Christian's first proposed amendment to the budget (amendment #143 of the debate) required public universities in Texas who have a "gender and sexuality center or other center for students focused on gay, lesbian, bisexual, pansexual, transexual, transgender, gender questioning, or other gender identity issues" to spend an equal amount of money to fund a center for "family and traditional values." Every university in the state is facing a budget crisis. Christian's amendment would effectively double the cost of having gender and sexuality centers, which will cause schools which do not have them to be less likely to create them, and force schools which do have them to slash their center's budgets to make up the difference.
Rep. Joaquin Castro (D-San Antonio) questioned why Christian felt that it was necessary for the legislature to dictate what kind of centers universities should have. Christian explained that he understood that schools were allowed to create gender and sexuality centers and that the legislature didn't have the power to stop them from doing so. To explain his position he offered a simile, suggesting that "if they were teaching students how to make terrorism bombs or murder or whatever" then the legislature would want to be sure that students were also being taught to love America. Likewise, he said, if universities are going to "teach alternate sexual behavior" then they should also teach "traditional values".
Castro, apparently unphased by Christian's comparison of queer people to terrorists (or his gross mischaracterization of the resources provided by college gender and sexuality centers), then asked what "pansexual" meant. Christian said that he didn't know, but that that was the kind of thing that these centers taught. The amendment passed: 110 yeas to 24 nays, the entire debate took 5 minutes. No one spoke against the amendment and only Castro questioned the need for it.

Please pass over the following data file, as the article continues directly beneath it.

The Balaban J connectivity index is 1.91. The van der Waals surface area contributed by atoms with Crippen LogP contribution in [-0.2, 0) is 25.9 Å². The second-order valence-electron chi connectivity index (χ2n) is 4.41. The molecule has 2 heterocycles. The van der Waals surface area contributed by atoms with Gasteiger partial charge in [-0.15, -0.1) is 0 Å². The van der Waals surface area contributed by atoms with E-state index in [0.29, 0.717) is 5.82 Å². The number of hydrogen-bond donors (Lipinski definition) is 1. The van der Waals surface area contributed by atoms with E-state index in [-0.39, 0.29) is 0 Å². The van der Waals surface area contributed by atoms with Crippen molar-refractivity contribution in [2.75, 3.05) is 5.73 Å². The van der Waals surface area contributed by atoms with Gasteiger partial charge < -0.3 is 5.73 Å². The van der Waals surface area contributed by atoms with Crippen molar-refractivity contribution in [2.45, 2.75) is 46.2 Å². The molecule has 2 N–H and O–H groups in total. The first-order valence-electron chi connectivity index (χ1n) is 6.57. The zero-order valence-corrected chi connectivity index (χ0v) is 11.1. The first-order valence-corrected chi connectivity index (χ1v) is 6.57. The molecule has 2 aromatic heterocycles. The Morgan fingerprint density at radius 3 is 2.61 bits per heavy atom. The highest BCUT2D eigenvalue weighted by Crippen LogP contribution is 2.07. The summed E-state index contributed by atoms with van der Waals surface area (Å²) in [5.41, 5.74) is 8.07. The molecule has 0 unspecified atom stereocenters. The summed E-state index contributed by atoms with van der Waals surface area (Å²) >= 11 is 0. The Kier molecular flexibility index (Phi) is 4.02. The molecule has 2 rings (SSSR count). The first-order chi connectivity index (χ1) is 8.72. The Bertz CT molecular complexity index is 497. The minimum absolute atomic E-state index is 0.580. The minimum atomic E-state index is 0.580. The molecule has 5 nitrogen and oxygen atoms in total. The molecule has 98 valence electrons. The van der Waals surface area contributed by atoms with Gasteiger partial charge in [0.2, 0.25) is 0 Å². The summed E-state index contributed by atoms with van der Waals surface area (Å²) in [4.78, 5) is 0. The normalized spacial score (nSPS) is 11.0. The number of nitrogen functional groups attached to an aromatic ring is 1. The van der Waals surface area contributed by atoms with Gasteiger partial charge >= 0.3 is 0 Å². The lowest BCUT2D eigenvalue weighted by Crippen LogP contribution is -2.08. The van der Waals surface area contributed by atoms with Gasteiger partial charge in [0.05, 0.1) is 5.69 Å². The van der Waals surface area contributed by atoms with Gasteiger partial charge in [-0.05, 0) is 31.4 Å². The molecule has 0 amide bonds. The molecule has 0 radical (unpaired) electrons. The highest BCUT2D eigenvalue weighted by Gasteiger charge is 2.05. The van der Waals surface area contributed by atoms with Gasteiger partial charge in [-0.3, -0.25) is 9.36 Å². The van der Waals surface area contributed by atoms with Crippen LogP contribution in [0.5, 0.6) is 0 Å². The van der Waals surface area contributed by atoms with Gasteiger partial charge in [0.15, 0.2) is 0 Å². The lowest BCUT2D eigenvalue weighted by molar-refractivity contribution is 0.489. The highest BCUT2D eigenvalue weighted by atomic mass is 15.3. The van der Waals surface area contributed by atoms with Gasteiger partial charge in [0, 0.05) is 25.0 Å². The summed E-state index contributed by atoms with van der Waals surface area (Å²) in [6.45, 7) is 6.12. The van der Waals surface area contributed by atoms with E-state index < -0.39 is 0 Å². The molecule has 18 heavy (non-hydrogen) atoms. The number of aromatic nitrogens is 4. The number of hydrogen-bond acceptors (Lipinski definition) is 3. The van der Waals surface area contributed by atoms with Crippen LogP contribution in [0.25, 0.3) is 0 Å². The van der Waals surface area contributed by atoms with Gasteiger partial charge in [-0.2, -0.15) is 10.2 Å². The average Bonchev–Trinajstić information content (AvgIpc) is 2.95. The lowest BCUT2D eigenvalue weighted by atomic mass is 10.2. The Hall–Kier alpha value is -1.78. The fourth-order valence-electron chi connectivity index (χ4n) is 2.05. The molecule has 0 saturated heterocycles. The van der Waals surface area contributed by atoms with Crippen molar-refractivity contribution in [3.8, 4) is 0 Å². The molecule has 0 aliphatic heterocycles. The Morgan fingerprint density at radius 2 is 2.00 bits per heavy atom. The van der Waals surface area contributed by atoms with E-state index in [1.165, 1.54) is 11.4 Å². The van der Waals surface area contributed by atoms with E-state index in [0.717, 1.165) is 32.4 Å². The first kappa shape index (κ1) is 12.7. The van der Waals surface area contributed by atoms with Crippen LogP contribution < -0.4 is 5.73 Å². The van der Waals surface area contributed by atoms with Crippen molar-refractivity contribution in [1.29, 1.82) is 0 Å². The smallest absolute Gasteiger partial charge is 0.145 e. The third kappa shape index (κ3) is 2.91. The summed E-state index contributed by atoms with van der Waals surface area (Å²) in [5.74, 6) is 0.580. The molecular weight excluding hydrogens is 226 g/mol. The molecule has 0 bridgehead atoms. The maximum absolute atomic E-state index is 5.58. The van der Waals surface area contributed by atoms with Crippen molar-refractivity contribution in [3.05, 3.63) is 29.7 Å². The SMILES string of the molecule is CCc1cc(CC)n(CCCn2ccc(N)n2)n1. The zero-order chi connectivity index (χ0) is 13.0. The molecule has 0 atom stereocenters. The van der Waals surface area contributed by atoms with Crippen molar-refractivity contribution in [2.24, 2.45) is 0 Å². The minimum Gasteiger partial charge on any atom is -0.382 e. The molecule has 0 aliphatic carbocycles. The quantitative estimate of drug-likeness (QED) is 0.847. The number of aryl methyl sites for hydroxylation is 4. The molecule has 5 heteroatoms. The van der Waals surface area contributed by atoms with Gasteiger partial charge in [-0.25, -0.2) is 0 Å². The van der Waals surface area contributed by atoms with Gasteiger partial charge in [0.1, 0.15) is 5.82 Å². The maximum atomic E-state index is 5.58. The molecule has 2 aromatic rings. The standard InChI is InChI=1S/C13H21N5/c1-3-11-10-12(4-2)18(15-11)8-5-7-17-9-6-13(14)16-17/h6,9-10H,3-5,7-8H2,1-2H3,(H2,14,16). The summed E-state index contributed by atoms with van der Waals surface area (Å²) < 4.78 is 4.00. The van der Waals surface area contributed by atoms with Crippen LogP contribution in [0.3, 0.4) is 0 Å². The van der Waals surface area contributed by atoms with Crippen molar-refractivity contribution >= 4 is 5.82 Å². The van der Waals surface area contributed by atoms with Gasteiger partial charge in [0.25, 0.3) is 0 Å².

Christian's next proposed amendment (amendment #144) required Texas' universities to dedicate 10% of their classes to teaching "western civilization." Castro again questioned whether the legislature had the power to directly dictate what state universities taught. This time, however, he went so far as to raise a point of order against the amendment, claiming that it created "general law" (according to the House rules the budget can only be used to create funding for state agencies, it can not be used to create new laws). Speaker Joe Straus (R-San Antonio) ruled that the amendment did not create general law and debate continued.
Rep. Mike Villarreal (D-San Antonio) then spoke against the amendment. He questioned what Christian meant by "western civilization" and said that it was inappropriate for the legislature to start creating quotas about what kind of classes universities offered. Rep. Eddie Lucio III (D-San Bonito) then rose and asked Villarreal "have you been presented any information that defines 'western civilization' prior to this amendment?" Villarreal indicated that he had not (indeed, state statute contains no definition of "western civilization"). Lucio was followed by Rep. Mark Strama (D-Travis Co) who asked if the contributions of African Americans, Mexican Americans or Native Americans to our culture would be included in a "western civilization" class.
Castro made a motion to table the amendment. In accordance with House rules Christian came back to the microphone to explain why he thought that the amendment should not be tabled and to answer questions. Rep. Rafael Anchia (D-Dallas) questioned Christian, trying to get him to explain what "western civilization" meant in the context of his amendment. Christian obfuscated, claiming that experts at the universities would be able to define what he meant. Anchia indignantly replied that the amendment appeared "very political and potentially insulting to the diverse membership of this body."
Rep. Borris Miles (D - Fort Bend Co) then grilled Christian about what parts of history would be included in a "western civilization" class: "would it include the Jim Crow South," he asked Christian "would it include the dragging of James Byrd that happened in your district?" (James Byrd Jr was killed in a horrific hate crime in 1998 in Jasper, TX which is in Christian's district) "It should, if that was part of the history," replied Christian. After much heated debate the vote to table the amendment succeeded: 108 yaes to 27 nays, the debate lasted 26 minutes. Five representatives spoke against the amendment.